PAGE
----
As the Director of Sciences and Exploration at the Goddard Space Flight Center, Dr. Laurie Leshin leads the largest science organization within NASA and is responsible for ensuring the scientific integrity of NASA’s Earth-observing missions, space-based telescopes, and instruments exploring the Moon, Mercury, Mars, Saturn, comets, and other astronomical objects. Leshin, who began her career as a cosmochemist primarily interested in deciphering the record of water on solar-system objects, recently talked with Goddard Chief Technologist Peter Hughes about technology development and her views on where technology is headed.
In your capacity as the director of NASA’s largest science organization, how do you view technology development at Goddard?
What I’m impressed with about technology development here at Goddard is how well the scientists and engineers work together to solve technical problems. The engineers are oriented to solving big science questions and interested in moving science in the right direction. That is an absolute pleasure to see. It’s a powerful combination.
What previous technology investments do you see as particularly valuable?
Certainly, our investments in laser technology continue to be very important for advanced communications and Earth and planetary sciences, including lunar exploration. In the area of astrophysics, I would say mirror development and microcalorimeters are among the most valuable. And, of course, metrology for LISA will really stretch our imagination. There are real technical challenges there. Our investments in mass spectrometers are important to planetary science, as are sensor webs to heliophysics. Overall, however, miniaturization has to be a focus for us; it affects everything we do. To gain access to space, we must fly smaller and smaller payloads. Now, I’m sure I’m missing some important technologies, but these are some obvious ones that come to mind now.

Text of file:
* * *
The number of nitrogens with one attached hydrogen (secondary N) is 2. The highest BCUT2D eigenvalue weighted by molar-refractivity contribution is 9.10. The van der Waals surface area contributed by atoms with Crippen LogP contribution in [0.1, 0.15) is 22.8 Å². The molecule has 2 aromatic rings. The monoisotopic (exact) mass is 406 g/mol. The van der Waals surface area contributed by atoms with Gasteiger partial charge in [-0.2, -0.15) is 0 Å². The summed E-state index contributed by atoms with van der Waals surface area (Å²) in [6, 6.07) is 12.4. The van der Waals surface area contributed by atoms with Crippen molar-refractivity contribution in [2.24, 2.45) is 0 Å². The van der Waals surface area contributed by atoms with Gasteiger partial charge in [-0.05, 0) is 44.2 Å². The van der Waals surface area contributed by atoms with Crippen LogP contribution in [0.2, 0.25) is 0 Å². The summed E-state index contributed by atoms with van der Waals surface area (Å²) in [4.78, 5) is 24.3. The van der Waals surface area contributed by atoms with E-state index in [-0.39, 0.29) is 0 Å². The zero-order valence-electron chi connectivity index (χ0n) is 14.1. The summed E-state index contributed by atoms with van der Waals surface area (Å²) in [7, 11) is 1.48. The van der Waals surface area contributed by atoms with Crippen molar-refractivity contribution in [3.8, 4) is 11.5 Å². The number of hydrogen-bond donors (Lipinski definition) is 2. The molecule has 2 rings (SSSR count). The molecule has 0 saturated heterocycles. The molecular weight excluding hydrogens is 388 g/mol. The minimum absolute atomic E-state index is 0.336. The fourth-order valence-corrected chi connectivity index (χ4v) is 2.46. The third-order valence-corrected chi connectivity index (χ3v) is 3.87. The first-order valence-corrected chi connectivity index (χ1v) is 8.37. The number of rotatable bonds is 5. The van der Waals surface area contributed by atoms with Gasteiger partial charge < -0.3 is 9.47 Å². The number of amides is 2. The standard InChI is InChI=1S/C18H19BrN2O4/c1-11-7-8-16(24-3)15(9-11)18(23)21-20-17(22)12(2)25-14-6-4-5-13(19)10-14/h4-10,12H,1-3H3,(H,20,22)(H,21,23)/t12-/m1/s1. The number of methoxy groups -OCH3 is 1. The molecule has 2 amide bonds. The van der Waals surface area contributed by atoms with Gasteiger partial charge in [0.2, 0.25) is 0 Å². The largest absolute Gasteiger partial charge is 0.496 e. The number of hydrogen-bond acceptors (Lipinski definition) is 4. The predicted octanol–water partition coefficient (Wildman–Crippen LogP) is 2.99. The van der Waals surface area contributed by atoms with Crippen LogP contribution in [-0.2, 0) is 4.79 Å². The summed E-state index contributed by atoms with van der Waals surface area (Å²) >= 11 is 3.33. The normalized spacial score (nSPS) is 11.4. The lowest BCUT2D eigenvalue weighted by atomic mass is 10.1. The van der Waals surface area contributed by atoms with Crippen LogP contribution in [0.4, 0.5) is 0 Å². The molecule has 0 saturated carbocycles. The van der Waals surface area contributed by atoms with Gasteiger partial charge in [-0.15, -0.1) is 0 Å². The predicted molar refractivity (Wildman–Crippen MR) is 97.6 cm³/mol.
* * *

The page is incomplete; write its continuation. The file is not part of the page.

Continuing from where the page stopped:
Is it important for Goddard to fund long-term, low technology readiness level (TRL) ideas, and if so, why and on what?
We always need to look for that next great revolutionary idea. However, because of tighter budgets, we’ll have to continue our focus on shorter-term technologies. Do I think this is the optimum? No, I don’t. Over the past 7 years, we’ve seen our low-TRL funding avenues whittled away. The question is how much of our seed corn are we eating? Though the current situation is not ideal, I think there’s still a lot we can do with the technology investments we’re making. But I think another issue is at play here, too. There’s not a clear delineation as to what Headquarters should fund in terms of higher-risk, long-term technology development. Some low-TRL technologies Headquarters should fund. That’s my position.
What other trends could affect technology development at Goddard?
Access to space is an issue. As I said earlier, we need to energize our creativity on miniaturization.
What advice can you give Goddard technologists?
Goddard technologists have to keep the end in mind. In addition to concentrating on cross-cutting technologies that will help multiple lines of business, they need to maintain their focus on meeting science needs. At the same time, our scientists need to focus on questions that have real scientific pull. They have to perform a reality check on what’s viable.
What does the landscape look like from your perspective?
With continued budget pressures at the federal level and within the Agency, I don’t see the outlook for funding technology changing significantly in the near future — we just need to continue to be focused and creative with the resources we’ve got.
The Office of the Chief Technologist is involved in a variety of projects, missions, and technologies.